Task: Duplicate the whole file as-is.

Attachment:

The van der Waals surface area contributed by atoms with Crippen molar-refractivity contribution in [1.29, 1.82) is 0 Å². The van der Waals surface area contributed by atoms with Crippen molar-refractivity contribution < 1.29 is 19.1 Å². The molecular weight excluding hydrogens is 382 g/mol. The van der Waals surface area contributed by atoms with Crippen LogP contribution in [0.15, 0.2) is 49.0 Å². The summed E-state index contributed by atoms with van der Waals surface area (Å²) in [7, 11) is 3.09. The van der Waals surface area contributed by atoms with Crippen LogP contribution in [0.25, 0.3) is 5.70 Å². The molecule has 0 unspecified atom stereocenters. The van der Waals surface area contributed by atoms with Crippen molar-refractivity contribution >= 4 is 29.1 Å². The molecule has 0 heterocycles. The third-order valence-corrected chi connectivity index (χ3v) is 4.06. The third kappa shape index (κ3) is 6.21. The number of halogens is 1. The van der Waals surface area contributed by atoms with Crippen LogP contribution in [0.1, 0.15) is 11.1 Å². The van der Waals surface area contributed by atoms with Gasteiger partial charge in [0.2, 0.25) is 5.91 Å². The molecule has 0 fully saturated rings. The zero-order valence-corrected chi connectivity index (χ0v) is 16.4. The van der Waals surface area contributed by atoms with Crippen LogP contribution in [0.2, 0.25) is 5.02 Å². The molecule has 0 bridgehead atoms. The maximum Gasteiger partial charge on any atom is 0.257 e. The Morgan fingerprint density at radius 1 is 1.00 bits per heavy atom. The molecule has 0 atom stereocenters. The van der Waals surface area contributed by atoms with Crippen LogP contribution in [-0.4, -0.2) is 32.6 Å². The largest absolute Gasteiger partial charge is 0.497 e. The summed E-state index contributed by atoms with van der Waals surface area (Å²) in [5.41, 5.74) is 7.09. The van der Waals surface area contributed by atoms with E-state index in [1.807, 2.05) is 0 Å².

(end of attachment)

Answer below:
The van der Waals surface area contributed by atoms with Crippen molar-refractivity contribution in [1.29, 1.82) is 0 Å². The van der Waals surface area contributed by atoms with Crippen molar-refractivity contribution < 1.29 is 19.1 Å². The molecular weight excluding hydrogens is 382 g/mol. The van der Waals surface area contributed by atoms with Crippen LogP contribution in [0.15, 0.2) is 49.0 Å². The summed E-state index contributed by atoms with van der Waals surface area (Å²) in [7, 11) is 3.09. The van der Waals surface area contributed by atoms with Crippen LogP contribution in [0.25, 0.3) is 5.70 Å². The molecule has 0 unspecified atom stereocenters. The van der Waals surface area contributed by atoms with Crippen molar-refractivity contribution >= 4 is 29.1 Å². The molecule has 0 heterocycles. The third-order valence-corrected chi connectivity index (χ3v) is 4.06. The third kappa shape index (κ3) is 6.21. The number of halogens is 1. The van der Waals surface area contributed by atoms with Crippen LogP contribution in [0.1, 0.15) is 11.1 Å². The van der Waals surface area contributed by atoms with Gasteiger partial charge in [0.2, 0.25) is 5.91 Å². The molecule has 0 fully saturated rings. The zero-order valence-corrected chi connectivity index (χ0v) is 16.4. The van der Waals surface area contributed by atoms with Crippen LogP contribution in [0.2, 0.25) is 5.02 Å². The molecule has 0 bridgehead atoms. The maximum Gasteiger partial charge on any atom is 0.257 e. The Morgan fingerprint density at radius 1 is 1.00 bits per heavy atom. The molecule has 0 atom stereocenters. The van der Waals surface area contributed by atoms with Crippen LogP contribution in [-0.4, -0.2) is 32.6 Å². The largest absolute Gasteiger partial charge is 0.497 e. The summed E-state index contributed by atoms with van der Waals surface area (Å²) in [5.41, 5.74) is 7.09. The van der Waals surface area contributed by atoms with E-state index in [1.807, 2.05) is 0 Å².